When Hope Avenue opened its doors in 1991, Paulette Marseille was there, ready to care for new residents who now called ILA home. For some, the transition was challenging, particularly for Individuals who previously resided at Willowbrook and endured difficult living conditions at the former facility.
With a guiding hand and loving words of encouragement, Paulette provided comfort and support as Individuals began a new chapter at Hope Avenue. In her 30+ years as a Direct Support Professional (DSP) at the Agency, she has witnessed extraordinary growth and progress among ILA’s Individuals. Working with them will be what Paulette misses most, as she begins a new journey in her life: retirement.
At the time of this article, Paulette was preparing for her last day at ILA. As she reflected on an impressive career in the human services field, the warmth and nostalgia she felt immediately came through. “I was really excited when the house opened,” Paulette recalled. “Getting to know the Individuals and seeing them change and improve over the years has been a blessing.” Withdrawn and aggressive behaviors turned to cheerful, affectionate demeanors, as Individuals got to know staff and began to trust them. “When I returned from a day off, Individuals told me that they missed me,” Paulette remembered. They even asked about her children.
Motor skills and dining habits also improved. Paulette recalled, “When Individuals first arrived, many used their hands to eat. At Hope Avenue, we trained Individuals how to use a fork at mealtime. We made a difference with an activity that others might take for granted.” Helping Individuals strengthen their daily living skills is one of many hats Paulette has worn as a DSP. She’s also enjoyed shopping and cooking for Individuals, and has always made sure that pantries are filled with nutritious items.
Paulette’s nurturing demeanor is rooted in her desire to help others. Before joining ILA, she was a social worker at the South Beach Psychiatric Center. Keeping people safe and healthy has always been important to Paulette. “One time, I wanted to open my home to young people who were homeless to give them a place to gain stability and manage their medications,” she recalled. Instead, a close friend who was working at ILA’s New York Avenue residence, introduced Paulette to a different path. “My friend told me that, ‘if you want to do rewarding work, I know an agency that’s making a difference.’ I started at New York Avenue right away,” Paulette explained. (She worked there part time in addition to her job at the South Beach Psychiatric Center).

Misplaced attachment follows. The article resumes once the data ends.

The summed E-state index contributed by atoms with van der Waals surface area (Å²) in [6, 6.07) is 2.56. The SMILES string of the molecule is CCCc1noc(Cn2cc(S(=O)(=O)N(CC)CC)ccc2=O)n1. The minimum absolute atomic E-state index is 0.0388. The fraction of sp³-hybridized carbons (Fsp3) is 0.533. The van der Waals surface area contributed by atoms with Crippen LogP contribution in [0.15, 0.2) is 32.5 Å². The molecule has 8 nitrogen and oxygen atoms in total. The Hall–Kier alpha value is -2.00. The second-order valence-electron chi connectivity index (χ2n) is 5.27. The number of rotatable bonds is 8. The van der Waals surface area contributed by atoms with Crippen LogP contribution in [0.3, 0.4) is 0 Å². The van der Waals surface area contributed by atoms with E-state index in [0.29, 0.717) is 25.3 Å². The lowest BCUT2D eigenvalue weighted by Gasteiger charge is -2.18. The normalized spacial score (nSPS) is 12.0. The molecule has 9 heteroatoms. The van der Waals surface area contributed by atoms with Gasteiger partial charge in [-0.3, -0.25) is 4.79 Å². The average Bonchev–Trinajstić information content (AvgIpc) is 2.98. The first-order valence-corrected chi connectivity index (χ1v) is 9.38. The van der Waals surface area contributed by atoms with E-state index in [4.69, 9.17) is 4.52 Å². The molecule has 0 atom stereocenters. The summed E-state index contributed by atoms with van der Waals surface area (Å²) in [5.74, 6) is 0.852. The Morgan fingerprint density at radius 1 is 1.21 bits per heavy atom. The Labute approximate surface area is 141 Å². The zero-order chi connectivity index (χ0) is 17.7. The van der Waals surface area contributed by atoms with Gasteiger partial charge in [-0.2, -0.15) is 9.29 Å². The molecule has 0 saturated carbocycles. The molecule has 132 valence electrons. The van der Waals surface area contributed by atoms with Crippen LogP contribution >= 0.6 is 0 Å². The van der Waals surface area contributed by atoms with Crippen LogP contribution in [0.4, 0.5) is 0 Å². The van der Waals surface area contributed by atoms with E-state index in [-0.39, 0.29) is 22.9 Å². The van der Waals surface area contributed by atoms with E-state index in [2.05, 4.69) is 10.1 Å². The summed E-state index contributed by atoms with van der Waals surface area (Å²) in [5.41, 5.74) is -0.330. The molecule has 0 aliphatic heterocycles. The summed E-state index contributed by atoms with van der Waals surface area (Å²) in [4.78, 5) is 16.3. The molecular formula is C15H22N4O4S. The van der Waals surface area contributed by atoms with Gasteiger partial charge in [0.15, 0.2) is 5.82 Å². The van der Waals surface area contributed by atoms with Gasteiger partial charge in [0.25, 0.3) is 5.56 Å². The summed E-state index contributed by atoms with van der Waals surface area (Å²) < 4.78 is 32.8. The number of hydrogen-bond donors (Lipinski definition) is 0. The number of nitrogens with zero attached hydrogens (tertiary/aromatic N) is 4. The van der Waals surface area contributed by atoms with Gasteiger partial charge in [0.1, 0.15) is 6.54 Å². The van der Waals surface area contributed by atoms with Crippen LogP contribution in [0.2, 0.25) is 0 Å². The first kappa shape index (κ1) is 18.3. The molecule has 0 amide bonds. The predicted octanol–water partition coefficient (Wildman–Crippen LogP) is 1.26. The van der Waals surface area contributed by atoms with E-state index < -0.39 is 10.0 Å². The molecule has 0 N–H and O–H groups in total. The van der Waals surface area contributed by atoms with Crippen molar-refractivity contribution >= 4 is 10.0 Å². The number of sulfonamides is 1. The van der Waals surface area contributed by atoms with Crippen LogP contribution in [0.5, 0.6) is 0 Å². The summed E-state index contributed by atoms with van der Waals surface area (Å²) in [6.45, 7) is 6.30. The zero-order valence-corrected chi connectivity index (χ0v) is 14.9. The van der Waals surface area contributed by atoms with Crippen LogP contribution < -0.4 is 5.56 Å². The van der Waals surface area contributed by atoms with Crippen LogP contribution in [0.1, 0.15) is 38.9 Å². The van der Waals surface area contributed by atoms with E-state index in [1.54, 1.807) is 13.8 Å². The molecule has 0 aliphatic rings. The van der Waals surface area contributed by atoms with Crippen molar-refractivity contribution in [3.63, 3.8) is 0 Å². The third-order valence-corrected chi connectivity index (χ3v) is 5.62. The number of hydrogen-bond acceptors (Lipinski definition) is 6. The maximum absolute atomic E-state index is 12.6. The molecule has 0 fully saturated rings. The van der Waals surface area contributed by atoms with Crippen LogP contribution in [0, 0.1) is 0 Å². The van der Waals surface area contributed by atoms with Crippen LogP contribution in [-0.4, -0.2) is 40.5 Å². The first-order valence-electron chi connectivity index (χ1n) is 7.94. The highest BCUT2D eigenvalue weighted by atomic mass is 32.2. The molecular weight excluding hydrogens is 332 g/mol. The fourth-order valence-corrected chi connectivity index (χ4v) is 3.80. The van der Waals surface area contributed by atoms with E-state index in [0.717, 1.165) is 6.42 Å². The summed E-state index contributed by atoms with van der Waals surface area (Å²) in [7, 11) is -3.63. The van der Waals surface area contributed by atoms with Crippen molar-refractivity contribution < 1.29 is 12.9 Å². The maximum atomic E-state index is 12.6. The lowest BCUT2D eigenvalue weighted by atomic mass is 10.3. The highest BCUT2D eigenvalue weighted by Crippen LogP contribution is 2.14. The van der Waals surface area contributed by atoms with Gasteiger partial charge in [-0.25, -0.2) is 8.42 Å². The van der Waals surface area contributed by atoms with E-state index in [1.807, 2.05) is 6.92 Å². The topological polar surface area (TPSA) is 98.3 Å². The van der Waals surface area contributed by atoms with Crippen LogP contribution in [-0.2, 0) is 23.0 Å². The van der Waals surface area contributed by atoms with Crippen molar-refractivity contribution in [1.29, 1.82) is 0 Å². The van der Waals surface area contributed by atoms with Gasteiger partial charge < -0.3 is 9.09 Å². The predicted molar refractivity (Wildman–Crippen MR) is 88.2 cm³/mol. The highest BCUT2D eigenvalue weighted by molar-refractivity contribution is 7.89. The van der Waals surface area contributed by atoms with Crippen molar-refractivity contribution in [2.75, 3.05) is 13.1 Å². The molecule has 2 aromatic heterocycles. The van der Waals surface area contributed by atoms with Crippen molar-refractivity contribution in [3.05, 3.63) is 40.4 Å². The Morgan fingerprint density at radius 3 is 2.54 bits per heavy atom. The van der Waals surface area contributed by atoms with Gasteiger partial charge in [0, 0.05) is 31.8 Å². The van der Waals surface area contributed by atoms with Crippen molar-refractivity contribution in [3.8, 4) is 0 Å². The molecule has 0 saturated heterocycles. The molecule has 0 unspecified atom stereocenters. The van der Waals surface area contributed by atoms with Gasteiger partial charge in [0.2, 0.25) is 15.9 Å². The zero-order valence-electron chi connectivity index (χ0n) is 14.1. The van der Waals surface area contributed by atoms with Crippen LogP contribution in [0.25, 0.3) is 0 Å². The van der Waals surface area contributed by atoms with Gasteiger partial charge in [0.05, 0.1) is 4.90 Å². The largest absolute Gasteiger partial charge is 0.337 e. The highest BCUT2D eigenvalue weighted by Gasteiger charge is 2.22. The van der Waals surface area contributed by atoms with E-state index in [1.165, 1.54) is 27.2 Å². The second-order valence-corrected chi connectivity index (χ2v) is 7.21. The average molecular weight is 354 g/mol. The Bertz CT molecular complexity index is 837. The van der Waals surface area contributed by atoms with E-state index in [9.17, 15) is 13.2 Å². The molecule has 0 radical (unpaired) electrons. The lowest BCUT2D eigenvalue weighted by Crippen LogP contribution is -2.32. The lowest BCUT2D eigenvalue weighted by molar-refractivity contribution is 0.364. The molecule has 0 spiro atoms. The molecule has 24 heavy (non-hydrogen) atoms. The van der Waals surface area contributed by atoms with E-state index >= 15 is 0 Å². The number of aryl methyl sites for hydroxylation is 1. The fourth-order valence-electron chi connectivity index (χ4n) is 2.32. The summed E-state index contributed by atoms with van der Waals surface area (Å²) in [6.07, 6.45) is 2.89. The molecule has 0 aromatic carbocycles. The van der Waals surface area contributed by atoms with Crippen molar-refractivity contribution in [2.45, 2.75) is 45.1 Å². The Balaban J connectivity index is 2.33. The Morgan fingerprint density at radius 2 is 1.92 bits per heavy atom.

After working at New York Avenue, Paulette moved to 691 Madison, and then to Hope Avenue, where she became a full-time DSP. She embraced having more opportunities to make an impact in the lives of ILA’s Individuals, especially when it came to community inclusion and recreational outings. Apple picking trips and Lake George vacations are among some of her favorite memories with Hope Avenue. “I had so much with the Individuals that my kids got jealous!” Paulette said.
She fondly recalled one trip to New Jersey, where Individuals had the chance to see a live show. For one Individual, George, the show was particularly memorable. “George was a big fan of James Brown. When he watched a singer perform James Brown songs, George was dancing and full of joy,” Paulette remembered.
In more recent years, opportunities for trips and restaurant outings decreased due to the pandemic, but Paulette and the excellent team at Hope Avenue successfully helped Individuals combat their cabin fever. “It was very hard not being able to take them to different places, but our staff did a great job organizing indoor activities around the house,” she said. Paulette and her colleagues also ensured that all safety measures were followed, including coordinating different meal times for Individuals to maintain social distancing and help keep them safe.
These days, life at the dinner table has returned to normal, and even in retirement, there’s a good chance Pauline will make an appearance there once again. “Every Thanks giving, I always worked so I could make a lovely home-cooked meal for Individuals and staff. It gave me joy. I’m going to miss that terribly. I still hope to cook for Thanksgiving this year,” Paulette explained.
Paulette’s outstanding cooking skills will also be on display as a caterer – one of the many activities she has planned in retirement. She’s also looking forward to traveling and spending more time with her four-year-old granddaughter. But she won’t rule out a DSP shift or two to help lend a hand. “ILA becomes a part of your family. If Hope Avenue ever needs me, I will come,” Paulette said.
Thank you, Paulette, for your years of outstanding service at ILA, and best of luck in your retirement!